John Newton—Messiah Vol. 2
Tiglath-Pileser iii. And the Organisation of the Assyrian Empire from 745 to 722 B. C.
TIGLATH-PILESER III. AND THE ORGANISATION OF THE ASSYRIAN EMPIRE FROM 745 to 722 B.C. FAILURE OF URARTU AND RE-CONQUEST Of SYRIA--EGYPT AGAIN UNITED UNDER ETHIOPIAN AUSPICES--PIONKHI--THE DOWNFALL OF DAMASCUS, OF BABYLON, AND OF ISRAEL. Assyria and its neighbours at the accession of Tiglath-pileser III.: progress of the Aramaeans in the basin of the Middle Tigris--Urartu and its expansion into the north of Syria--Damascus and Israel--Vengeance of Israel on Damascus--Jeroboam II.--Civilisation …
G. Maspero—History Of Egypt, Chaldaea, Syria, Babylonia, and Assyria, V 7
Alike from the literary and the historical point of view, the book of Samuel stands midway between the book of Judges and the book of Kings. As we have already seen, the Deuteronomic book of Judges in all probability ran into Samuel and ended in ch. xii.; while the story of David, begun in Samuel, embraces the first two chapters of the first book of Kings. The book of Samuel is not very happily named, as much of it is devoted to Saul and the greater part to David; yet it is not altogether inappropriate, …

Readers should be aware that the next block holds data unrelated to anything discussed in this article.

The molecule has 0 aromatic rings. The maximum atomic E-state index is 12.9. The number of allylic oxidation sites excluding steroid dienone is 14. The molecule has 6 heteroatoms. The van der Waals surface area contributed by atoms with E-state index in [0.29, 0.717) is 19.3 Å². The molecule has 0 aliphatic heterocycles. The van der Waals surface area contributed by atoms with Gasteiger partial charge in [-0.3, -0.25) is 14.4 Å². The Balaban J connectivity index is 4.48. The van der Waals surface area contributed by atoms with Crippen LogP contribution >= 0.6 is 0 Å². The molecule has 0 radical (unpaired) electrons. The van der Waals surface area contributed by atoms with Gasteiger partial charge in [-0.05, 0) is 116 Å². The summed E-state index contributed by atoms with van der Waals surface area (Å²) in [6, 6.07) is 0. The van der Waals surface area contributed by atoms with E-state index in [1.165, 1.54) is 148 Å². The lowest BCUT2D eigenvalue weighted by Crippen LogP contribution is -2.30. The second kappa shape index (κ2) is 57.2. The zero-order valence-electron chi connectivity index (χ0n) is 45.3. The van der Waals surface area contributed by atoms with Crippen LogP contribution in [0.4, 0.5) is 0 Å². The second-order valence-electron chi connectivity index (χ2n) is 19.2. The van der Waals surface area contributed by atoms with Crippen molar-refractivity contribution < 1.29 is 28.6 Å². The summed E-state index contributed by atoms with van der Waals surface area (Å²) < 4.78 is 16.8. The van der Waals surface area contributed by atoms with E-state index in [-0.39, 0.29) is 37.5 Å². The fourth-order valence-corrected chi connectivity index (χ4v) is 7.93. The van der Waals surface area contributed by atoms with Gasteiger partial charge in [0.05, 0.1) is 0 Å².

John Edgar McFadyen—Introduction to the Old Testament